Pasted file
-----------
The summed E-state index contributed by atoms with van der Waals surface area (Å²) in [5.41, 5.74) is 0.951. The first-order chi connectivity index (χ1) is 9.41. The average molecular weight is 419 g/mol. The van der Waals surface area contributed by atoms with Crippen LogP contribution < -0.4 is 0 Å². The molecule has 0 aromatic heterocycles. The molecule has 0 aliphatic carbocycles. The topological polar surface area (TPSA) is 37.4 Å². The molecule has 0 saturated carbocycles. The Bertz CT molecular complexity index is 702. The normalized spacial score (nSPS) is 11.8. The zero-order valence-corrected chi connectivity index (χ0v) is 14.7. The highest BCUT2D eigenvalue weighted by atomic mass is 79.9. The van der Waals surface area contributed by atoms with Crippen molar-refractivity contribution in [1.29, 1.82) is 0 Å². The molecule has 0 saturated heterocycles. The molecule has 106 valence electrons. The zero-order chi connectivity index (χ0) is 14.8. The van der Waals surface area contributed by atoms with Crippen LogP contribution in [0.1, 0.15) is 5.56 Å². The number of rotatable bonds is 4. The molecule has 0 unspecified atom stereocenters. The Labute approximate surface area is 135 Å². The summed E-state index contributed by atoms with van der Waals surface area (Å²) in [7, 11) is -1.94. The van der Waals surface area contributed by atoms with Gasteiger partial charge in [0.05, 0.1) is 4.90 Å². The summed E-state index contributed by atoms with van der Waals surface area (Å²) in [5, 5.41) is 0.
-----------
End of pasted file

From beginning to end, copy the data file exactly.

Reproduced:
The summed E-state index contributed by atoms with van der Waals surface area (Å²) in [5.41, 5.74) is 0.951. The first-order chi connectivity index (χ1) is 9.41. The average molecular weight is 419 g/mol. The van der Waals surface area contributed by atoms with Crippen LogP contribution < -0.4 is 0 Å². The molecule has 0 aromatic heterocycles. The molecule has 0 aliphatic carbocycles. The topological polar surface area (TPSA) is 37.4 Å². The molecule has 0 saturated carbocycles. The Bertz CT molecular complexity index is 702. The normalized spacial score (nSPS) is 11.8. The zero-order valence-corrected chi connectivity index (χ0v) is 14.7. The highest BCUT2D eigenvalue weighted by atomic mass is 79.9. The van der Waals surface area contributed by atoms with Crippen molar-refractivity contribution in [1.29, 1.82) is 0 Å². The molecule has 0 saturated heterocycles. The molecule has 106 valence electrons. The zero-order chi connectivity index (χ0) is 14.8. The van der Waals surface area contributed by atoms with Crippen LogP contribution in [0.1, 0.15) is 5.56 Å². The number of rotatable bonds is 4. The molecule has 0 unspecified atom stereocenters. The Labute approximate surface area is 135 Å². The summed E-state index contributed by atoms with van der Waals surface area (Å²) in [7, 11) is -1.94. The van der Waals surface area contributed by atoms with Gasteiger partial charge in [0.05, 0.1) is 4.90 Å². The summed E-state index contributed by atoms with van der Waals surface area (Å²) in [5, 5.41) is 0.